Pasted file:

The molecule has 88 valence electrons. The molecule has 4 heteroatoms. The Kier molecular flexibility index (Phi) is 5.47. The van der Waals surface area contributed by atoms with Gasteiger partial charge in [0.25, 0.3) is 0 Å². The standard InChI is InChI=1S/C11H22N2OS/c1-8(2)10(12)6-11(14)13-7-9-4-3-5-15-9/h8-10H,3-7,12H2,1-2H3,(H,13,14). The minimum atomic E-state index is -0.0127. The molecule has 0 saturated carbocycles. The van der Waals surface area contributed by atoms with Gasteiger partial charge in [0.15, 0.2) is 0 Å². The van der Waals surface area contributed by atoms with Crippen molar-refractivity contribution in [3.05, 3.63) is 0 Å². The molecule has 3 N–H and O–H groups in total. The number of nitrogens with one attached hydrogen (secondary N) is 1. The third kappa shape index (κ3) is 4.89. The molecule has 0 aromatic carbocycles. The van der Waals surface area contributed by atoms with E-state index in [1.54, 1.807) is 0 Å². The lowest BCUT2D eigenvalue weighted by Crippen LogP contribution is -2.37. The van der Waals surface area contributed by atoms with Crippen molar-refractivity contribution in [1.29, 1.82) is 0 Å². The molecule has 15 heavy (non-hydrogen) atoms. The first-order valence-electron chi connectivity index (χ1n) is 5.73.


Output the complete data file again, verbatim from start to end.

The molecule has 88 valence electrons. The molecule has 4 heteroatoms. The Kier molecular flexibility index (Phi) is 5.47. The van der Waals surface area contributed by atoms with Gasteiger partial charge in [0.25, 0.3) is 0 Å². The standard InChI is InChI=1S/C11H22N2OS/c1-8(2)10(12)6-11(14)13-7-9-4-3-5-15-9/h8-10H,3-7,12H2,1-2H3,(H,13,14). The minimum atomic E-state index is -0.0127. The molecule has 0 saturated carbocycles. The van der Waals surface area contributed by atoms with Gasteiger partial charge in [0.15, 0.2) is 0 Å². The van der Waals surface area contributed by atoms with Crippen molar-refractivity contribution in [3.05, 3.63) is 0 Å². The molecule has 3 N–H and O–H groups in total. The number of nitrogens with one attached hydrogen (secondary N) is 1. The third kappa shape index (κ3) is 4.89. The molecule has 0 aromatic carbocycles. The van der Waals surface area contributed by atoms with E-state index in [1.54, 1.807) is 0 Å². The lowest BCUT2D eigenvalue weighted by Crippen LogP contribution is -2.37. The van der Waals surface area contributed by atoms with Crippen molar-refractivity contribution in [1.29, 1.82) is 0 Å². The molecule has 15 heavy (non-hydrogen) atoms. The first-order valence-electron chi connectivity index (χ1n) is 5.73.